While I was having an interesting dialogue with my Russian friend who just got out of Moscow on the last Finnair flight, I got another message: a photo from the demonstration in Bern yesterday against the war in the Ukraine. This time the identity of the sender was much easier, an Ukrainian colleague who lives in the Swiss capital and with whom I had spoken on the phone just a few hours earlier. 

It is two people whom I know, both colleagues, both people with whom I have co-authored academic papers, one Russian, one Ukrainian, and both were equally indignant over the plight of the Ukranians and nobody had any doubts as to who was the agressor and in the wrong. It is just two opinions of intelligent and normal people, but I suspect it is also the consensus worldwide. This is wrong in all possible ways. Wrong. 

As to the future, I will be writing more. 

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LIFT06: my moment

Thomas Madsen-Mygdal gave one of those presentations that is very much to my taste. He asked the audience, he asked us, to close our laptops and do some thinking with him. Then when he was through guiding us through the elements of understanding context, he took feedback and he listened, just listened. If you could not be present for such a magnificent moment when someone just listens to you, you missed something.

The LIFT organizers billed him as someone from whom entrepreneur types would get some inspiration from. Now, I do have one hell of a time identifying myself with the entrepreneur crowd, but when you boil down what I do, it is anyhow one hell of an enterprise: writing.  You end up taking all sorts of risks, and working for months or years on end without seeing a penny or getting any praise for your labour. Not that I have much to complain about, but really, that thing called a paycheck at the end of the month can also look attractive in moments of desperation when nothing seems to make sense. I have had lots of those moments in my life, and that paycheck has seduced me enough times, only to have me give it up a few years later in a state of complete physical and emotional exhaustion.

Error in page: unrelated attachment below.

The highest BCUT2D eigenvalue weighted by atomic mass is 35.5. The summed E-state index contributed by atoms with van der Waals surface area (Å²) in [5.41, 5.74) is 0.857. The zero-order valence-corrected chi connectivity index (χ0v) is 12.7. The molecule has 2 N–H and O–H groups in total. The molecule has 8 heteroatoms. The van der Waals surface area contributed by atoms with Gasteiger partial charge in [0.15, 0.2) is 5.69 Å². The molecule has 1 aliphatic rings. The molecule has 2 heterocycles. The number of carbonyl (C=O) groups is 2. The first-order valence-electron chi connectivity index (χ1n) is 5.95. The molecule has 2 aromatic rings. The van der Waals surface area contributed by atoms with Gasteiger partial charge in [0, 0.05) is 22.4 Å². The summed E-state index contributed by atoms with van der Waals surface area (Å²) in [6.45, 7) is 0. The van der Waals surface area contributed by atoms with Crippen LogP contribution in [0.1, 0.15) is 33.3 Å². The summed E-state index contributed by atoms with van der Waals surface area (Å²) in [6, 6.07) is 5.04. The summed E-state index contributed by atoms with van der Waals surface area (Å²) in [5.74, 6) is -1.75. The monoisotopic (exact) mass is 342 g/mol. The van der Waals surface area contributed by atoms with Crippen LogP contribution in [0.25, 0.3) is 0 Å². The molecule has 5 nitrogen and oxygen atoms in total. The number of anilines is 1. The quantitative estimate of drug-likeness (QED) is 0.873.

Then, there comes this guy wearing his reboot t-shirt and a jacket over it, the picture perfect geek, and the room fills to the brim, there were people standing against the wall. He had me. Few speakers ever get my undivided attention, he did.

Augmentation, freedom, education, nature, computer, connected, individual, creation… and then he asks what human thoughts have we been having after we all laughed at his casual remark that Europe has been more connected by EasyJet than by the European Union.

All I could come up with was that it felt like walking on a tight rope without a safety net. That is what it feels like to live my life, the real one, not the one that would be expected of me. So if you do not have a passion for what you are doing, why are you doing it? Why would you want to go and work on anybody else’s passion?

Damn good question.

Somebody else’s passion has a safety net, it is called a paycheck at the end of the month.

Money covers food and shelter…